5. 1991 – Nevada Test Site, north of Las Vegas, Nevada – Mary Saether, was attacked by a 120-pound female mountain lion. She suffered minor cuts and received 21 stitches on her head, right arm, and back. The cougar crept up on Saether and two male companions and attacked before they were aware of its presence. The two men beat the lion with their cameras, forcing it to release Saether. A Wildlife Services Specialist arrived the next day. As he was doing a preliminary check, he heard noise in a tree and turned to find the lion charging. The man had only enough time to draw his handgun and shoot the lion at point blank range. The lion was found to be in good health. (U.S. Department of Agriculture, Wildlife Services, Reno, Nevada and various news reports)
  6. 1991 – Idaho Springs, Colorado – Scott Dale Lancaster, age 18, was killed by a lion while jogging near his high school. Lancaster was attacked by a 90-100 pound female cougar and dragged some 60 feet away. When asked how severely the boy was mauled by the lion, Undersheriff Dave Graham replied, “Bad!” It took authorities two days to find Lancaster’s body. (Clear Creek Courant, January 16, 1991, page 1)  
  7. 1991 – Riverside, California – Searchers found evidence that Travis Zwieg, age 3, of La Quinta, California, was possibly attacked by a mountain lion. Shoe prints thought to be Zwieg’s were found a half mile from where the toddler disappeared. The prints stopped at a rocky overhang where mountain lion prints were found. “Where the shoes stopped, there was a slide area and what they believed to be drag marks,” said Sgt. Craig Kilday. (Associated Press, February 26, 1991 – Note: We found no record of the boy being found.)
  8. 1992 – Gaviota State Park, near Santa Barbara, California – Darron Arroyo, age 9, was attacked by a mountain lion as he walked along a park trail. Darron was hiking with his two brothers when a lion rushed from the bushes and attacked, attempting to drag him off in the brush. Steven Arroyo, Darron’s father, was walking about a hundred yards behind the boys. He heard the screams and saw the lion dragging Darron. Steven rushed toward the cat, picked up a rock, threw it, and struck the lion between the eyes. The lion dropped the boy and left the area. Darron sustained bites to the face and head and scratches to the chest. (Information compiled from Santa Barbara News Press, Gaviota State Park and California Department of Fish and Game, Sacramento, California.)
  9.  1992 – Wenatchee, Washington – Jessica Vanney, age 5, suffered cuts and puncture wounds when a 60-pound mountain lion attacked her as she walked along a path through trees at a 100-site campground in Lake Wenatchee State Park. Her father, Michael Vanney, witnessed the attack. “Jessica was four or five feet in front of me. She walked between two trees, and I saw some movement out of the corner of my eye. Then I saw the cougar run around a tree and jump on her. Its front paws just wrapped right around her head and shoulders.” Vanney grabbed his hunting knife and attacked the animal. This is the third known lion attack in the state. (Associated Press, June 18, 1992 – Note: What if this was a full grown lion weighing 150 pounds? What if Jessica was walking that path by herself?)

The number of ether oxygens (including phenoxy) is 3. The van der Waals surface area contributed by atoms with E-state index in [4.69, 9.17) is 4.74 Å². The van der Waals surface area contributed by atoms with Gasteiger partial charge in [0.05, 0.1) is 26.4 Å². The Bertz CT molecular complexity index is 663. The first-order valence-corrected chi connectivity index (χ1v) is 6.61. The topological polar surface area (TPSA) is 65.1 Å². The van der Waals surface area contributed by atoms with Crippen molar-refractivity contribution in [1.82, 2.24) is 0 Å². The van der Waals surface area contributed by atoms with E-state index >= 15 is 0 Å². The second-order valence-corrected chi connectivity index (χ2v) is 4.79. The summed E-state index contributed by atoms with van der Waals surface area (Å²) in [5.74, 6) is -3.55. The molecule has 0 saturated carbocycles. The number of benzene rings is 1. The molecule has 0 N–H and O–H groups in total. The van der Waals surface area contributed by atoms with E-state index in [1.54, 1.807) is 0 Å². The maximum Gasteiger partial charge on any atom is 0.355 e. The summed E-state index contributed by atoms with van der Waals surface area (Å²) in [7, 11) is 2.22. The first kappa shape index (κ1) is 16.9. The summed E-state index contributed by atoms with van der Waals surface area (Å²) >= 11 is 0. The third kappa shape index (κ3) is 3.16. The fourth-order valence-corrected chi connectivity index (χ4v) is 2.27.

10. 1992 – Vancouver Island, British Colombia – An 8-year-old Kyuquot Indian boy, Jeremy Williams, was fatally mauled by a mountain lion in the village of Kyuquot. The boy’s father and a dozen youngsters witnessed the attack. Jeremy was attacked as he sat on the grass in the elementary school playground. The cougar rushed and attacked the freckled, red-haired youngster as other children ran for help. Kevin Williams, Jeremy’s father and a teacher at the school, hurried to the scene and watched helplessly while children screamed in panic. The school’s janitor shot and killed the 60-pound lion. Richard Leo, a Kyuquot Indian chief, said angry parents accused the school board of ignoring the danger of wild animals. (Associated Press, 1992)
  11. 1994 – Auburn Lake Trails, California (near Sacramento) – a 40-year-old vocational rehabilitation counselor, Barbara Schoener, was attacked and killed by a mountain lion. Schoener was jogging in the popular Auburn Trails area when a cougar attacked her from behind. The force of attack caused Schoener off the trail. Schoener made two strides before falling 30 feet. Schoener then stood up and moved another 25 feet down the slope where the final attack occurred. Wounds on Schoener’s forearms and hands showed attempts to defend herself, but the 5-foot-8-inch, 120-pound woman was no match for the lion. The lion dragged Schoener 300 feet downhill and, after feeding on her, buried her with leaves and debris. Schoener received two fatal wounds– a crushed skull and bites to the head and neck. (Sacramento Bee Final, April 27, 1994, page B1 and B4)